Tekla Structures 14

This review explores the new release of Tekla’s BIM application for structural engineering, which features a revamped task-oriented user interface, a more flexible and efficient licensing system, improved design coordination with change management and clash detection of reference models, a new construction management module that integrates with leading scheduling applications, and a vast array of video tutorials that greatly reduce the learning curve of the application.

URL: http://www.aecbytes.com/review/2008/TeklaStructures14.html

7 thoughts on “Tekla Structures 14

  1. You wrote: “Complex application that still relies heavily on numeric input in dialogs for many operations; does not directly integrate with other architectural and MEP BIM applications.” I ask: is it possible for it to do what it does without complexity? And, as a more detailed model of portions of the building than an architectural or structural BIM, is full integration even theoretically possible? For the components it addresses, Tekla contains more information, generated not by automated processes but by the input of knowledge stored in a human into the A-BIM or S-BIM. THis would imply a one-way street and limits to integration.

  2. The question on complexity is a very interesting one, and I would like to thank Leo for bringing it up. I don’t believe that just because an application is powerful, it also needs to be complex and the complexity has to increase in line with its capabilties. This is where the challenge of developing a good user interface comes in. If an application starts off by being able to do 10 tasks with an intuitive user interface, chances are that the interface will still be intuitive even when its repertoire has been expanded to 100 tasks. SketchUp is a great example of this. As far as Tekla is concerned, many aspects of its interface are quite archaic (for example, the use of a dialog box to open views), which probably come from its origins as Xsteel close to 40 years ago. The developers are continuing to modernize the application with every release, but there still remains a lot of work to be done. And given the relative ease of use of a competing application such as Revit Structure and the momentum Revit is gaining in the industry as a whole, I think the developers of Tekla have to make every effort to catch up on the usability front to do justice to the tremendous power and capabilities of their application.

    With regard to integration, I certainly think it is possible for Tekla to explore direct integration with an application like ArchiCAD, which now includes an MEP module as well. The integration would make for a full suite of multi-disciplinary applications that can then compete head-on with suites such as Revit and Bentley.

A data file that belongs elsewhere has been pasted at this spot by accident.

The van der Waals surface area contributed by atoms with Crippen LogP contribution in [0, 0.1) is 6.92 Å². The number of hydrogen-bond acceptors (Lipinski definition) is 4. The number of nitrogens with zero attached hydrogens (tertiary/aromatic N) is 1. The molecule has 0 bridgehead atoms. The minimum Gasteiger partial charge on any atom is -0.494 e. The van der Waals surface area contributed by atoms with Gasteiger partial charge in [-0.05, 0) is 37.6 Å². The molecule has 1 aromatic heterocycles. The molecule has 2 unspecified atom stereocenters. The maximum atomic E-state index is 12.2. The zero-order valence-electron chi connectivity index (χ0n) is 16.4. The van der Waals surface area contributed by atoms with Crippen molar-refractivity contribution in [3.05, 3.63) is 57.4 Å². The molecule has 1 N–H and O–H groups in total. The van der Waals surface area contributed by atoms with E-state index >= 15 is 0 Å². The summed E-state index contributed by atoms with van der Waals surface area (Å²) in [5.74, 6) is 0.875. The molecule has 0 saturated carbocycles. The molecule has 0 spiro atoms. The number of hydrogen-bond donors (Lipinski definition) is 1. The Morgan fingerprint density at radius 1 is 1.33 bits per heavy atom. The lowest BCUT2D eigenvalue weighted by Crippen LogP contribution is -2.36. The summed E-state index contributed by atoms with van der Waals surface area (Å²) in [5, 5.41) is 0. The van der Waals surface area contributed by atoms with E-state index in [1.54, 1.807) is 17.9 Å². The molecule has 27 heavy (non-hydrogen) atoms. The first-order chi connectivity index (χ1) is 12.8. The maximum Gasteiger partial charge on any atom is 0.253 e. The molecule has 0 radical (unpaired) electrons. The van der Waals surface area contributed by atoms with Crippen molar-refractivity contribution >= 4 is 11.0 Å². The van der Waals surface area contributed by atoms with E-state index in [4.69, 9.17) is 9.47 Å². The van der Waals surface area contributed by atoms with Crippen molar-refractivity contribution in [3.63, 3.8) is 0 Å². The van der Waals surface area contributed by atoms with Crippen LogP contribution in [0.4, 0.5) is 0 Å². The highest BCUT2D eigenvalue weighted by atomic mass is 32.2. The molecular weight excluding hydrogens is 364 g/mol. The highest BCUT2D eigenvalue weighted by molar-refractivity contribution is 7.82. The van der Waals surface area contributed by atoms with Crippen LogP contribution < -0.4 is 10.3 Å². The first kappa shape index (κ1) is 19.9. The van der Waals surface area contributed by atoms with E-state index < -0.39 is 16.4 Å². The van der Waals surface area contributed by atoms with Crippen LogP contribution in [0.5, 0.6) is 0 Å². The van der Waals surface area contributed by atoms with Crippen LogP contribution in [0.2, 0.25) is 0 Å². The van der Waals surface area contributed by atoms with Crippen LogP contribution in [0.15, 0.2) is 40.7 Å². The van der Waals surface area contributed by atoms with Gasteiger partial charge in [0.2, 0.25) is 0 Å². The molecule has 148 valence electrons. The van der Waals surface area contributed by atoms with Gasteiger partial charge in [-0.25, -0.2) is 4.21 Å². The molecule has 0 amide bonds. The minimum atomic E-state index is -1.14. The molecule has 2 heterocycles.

Interestingly, these were the only two Cons listed in the Product Summary section of my review, following a whole slew of Pros. I don’t think any application ever reaches the stage of perfection, otherwise the developers would simply stop developing it any further! Every application needs to be continually improved, in light of new user requirements and the capabilities of competing applications, and as a reviewer, I try to look at an application objectively and see the areas for improvements.

  3. Tekla Structures is a great software for me. I am using it in all structural detailing disciplines (steel, precast, and cast-in-place). The only limitation I find is that Tekla Structures cannot make offset splicing in cast-in place detailing.

  4. No doubt Tekla Release 14 is a great software. But I concur with Lachmi on the question of complexity. I have been trying to learn the program for the past two months and I am still an amateur! I cannot even do the basic things with the program (it was even worse for the old versions which are user-unfriendly). If I compare this with SketchUp (or even ArchiCAD), it took me a few hours to be able to use those programs. Tekla has to do something about this!

    I have a problem of knowing how to do analysis of the structural model with Tekla v14. The process is just a mess! Help menu does not help at all. Tutorials none at all! I think there is something wrong somewhere as far as complexity is concerned.

  5. I am a senior in steel design/plant design in Germany. Please be informed that this product ranges between 6,000 to 19, 000 dollars. The service and support is poor, unfriendly, and unprepared for the questions usually to be expected from users engaged in practical building design projects. There is practically no solution to modelling built-up sections, and the link to analysis software is null so far.

  6. I am touched by Klaus Scherr’s remarks, although they seem a bit harsh. “The Link to analysis software is null…” I thought I was the only one left out. I think Tekla should do something about this issue… make it user friendly!

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